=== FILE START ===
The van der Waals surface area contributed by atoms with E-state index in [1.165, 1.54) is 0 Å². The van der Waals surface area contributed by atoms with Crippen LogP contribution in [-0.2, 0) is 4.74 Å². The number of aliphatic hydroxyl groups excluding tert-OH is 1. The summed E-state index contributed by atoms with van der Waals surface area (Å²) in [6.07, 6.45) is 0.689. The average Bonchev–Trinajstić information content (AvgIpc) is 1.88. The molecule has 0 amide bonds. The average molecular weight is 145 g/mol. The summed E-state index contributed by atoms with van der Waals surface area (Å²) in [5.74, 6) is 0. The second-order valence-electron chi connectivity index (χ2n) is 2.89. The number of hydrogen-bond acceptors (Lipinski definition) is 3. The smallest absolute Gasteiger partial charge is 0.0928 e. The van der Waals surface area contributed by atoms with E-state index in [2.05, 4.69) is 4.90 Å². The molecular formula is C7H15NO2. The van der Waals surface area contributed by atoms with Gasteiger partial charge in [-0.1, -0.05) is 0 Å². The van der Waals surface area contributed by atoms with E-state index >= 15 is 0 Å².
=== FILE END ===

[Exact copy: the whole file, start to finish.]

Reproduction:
The van der Waals surface area contributed by atoms with E-state index in [1.165, 1.54) is 0 Å². The van der Waals surface area contributed by atoms with Crippen LogP contribution in [-0.2, 0) is 4.74 Å². The number of aliphatic hydroxyl groups excluding tert-OH is 1. The summed E-state index contributed by atoms with van der Waals surface area (Å²) in [6.07, 6.45) is 0.689. The average Bonchev–Trinajstić information content (AvgIpc) is 1.88. The molecule has 0 amide bonds. The average molecular weight is 145 g/mol. The summed E-state index contributed by atoms with van der Waals surface area (Å²) in [5.74, 6) is 0. The second-order valence-electron chi connectivity index (χ2n) is 2.89. The number of hydrogen-bond acceptors (Lipinski definition) is 3. The smallest absolute Gasteiger partial charge is 0.0928 e. The van der Waals surface area contributed by atoms with E-state index in [2.05, 4.69) is 4.90 Å². The molecular formula is C7H15NO2. The van der Waals surface area contributed by atoms with Gasteiger partial charge in [-0.1, -0.05) is 0 Å². The van der Waals surface area contributed by atoms with E-state index >= 15 is 0 Å².